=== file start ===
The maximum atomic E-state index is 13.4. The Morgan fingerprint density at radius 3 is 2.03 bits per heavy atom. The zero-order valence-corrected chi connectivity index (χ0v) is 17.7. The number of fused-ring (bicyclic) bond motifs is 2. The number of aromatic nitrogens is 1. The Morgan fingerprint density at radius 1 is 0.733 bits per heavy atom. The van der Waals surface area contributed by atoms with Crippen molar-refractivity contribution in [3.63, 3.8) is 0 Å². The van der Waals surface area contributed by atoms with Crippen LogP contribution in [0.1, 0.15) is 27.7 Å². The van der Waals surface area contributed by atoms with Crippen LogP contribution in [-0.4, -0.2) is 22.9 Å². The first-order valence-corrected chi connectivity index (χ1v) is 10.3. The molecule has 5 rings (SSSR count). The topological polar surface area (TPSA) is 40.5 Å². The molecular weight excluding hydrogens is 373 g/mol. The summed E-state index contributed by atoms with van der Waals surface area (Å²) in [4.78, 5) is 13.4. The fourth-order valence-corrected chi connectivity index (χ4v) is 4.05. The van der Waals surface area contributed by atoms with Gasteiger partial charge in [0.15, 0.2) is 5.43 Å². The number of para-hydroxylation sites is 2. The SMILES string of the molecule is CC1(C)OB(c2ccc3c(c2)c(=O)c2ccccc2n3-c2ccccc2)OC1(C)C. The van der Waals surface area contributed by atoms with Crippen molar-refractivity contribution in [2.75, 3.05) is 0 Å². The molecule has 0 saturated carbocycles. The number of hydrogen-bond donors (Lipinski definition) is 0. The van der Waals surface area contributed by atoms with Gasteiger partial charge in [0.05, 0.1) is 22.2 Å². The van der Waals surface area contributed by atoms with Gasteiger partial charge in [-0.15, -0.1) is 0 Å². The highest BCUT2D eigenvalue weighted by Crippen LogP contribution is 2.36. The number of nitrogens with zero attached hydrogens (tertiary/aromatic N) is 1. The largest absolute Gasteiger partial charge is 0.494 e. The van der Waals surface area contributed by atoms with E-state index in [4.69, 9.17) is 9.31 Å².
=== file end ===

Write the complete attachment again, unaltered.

The maximum atomic E-state index is 13.4. The Morgan fingerprint density at radius 3 is 2.03 bits per heavy atom. The zero-order valence-corrected chi connectivity index (χ0v) is 17.7. The number of fused-ring (bicyclic) bond motifs is 2. The number of aromatic nitrogens is 1. The Morgan fingerprint density at radius 1 is 0.733 bits per heavy atom. The van der Waals surface area contributed by atoms with Crippen molar-refractivity contribution in [3.63, 3.8) is 0 Å². The van der Waals surface area contributed by atoms with Crippen LogP contribution in [0.1, 0.15) is 27.7 Å². The van der Waals surface area contributed by atoms with Crippen LogP contribution in [-0.4, -0.2) is 22.9 Å². The first-order valence-corrected chi connectivity index (χ1v) is 10.3. The molecule has 5 rings (SSSR count). The topological polar surface area (TPSA) is 40.5 Å². The molecular weight excluding hydrogens is 373 g/mol. The summed E-state index contributed by atoms with van der Waals surface area (Å²) in [4.78, 5) is 13.4. The fourth-order valence-corrected chi connectivity index (χ4v) is 4.05. The van der Waals surface area contributed by atoms with Gasteiger partial charge in [0.15, 0.2) is 5.43 Å². The number of para-hydroxylation sites is 2. The SMILES string of the molecule is CC1(C)OB(c2ccc3c(c2)c(=O)c2ccccc2n3-c2ccccc2)OC1(C)C. The van der Waals surface area contributed by atoms with Crippen molar-refractivity contribution in [2.75, 3.05) is 0 Å². The molecule has 0 saturated carbocycles. The number of hydrogen-bond donors (Lipinski definition) is 0. The van der Waals surface area contributed by atoms with Gasteiger partial charge in [0.05, 0.1) is 22.2 Å². The van der Waals surface area contributed by atoms with Gasteiger partial charge in [-0.15, -0.1) is 0 Å². The highest BCUT2D eigenvalue weighted by Crippen LogP contribution is 2.36. The number of nitrogens with zero attached hydrogens (tertiary/aromatic N) is 1. The largest absolute Gasteiger partial charge is 0.494 e. The van der Waals surface area contributed by atoms with E-state index in [4.69, 9.17) is 9.31 Å².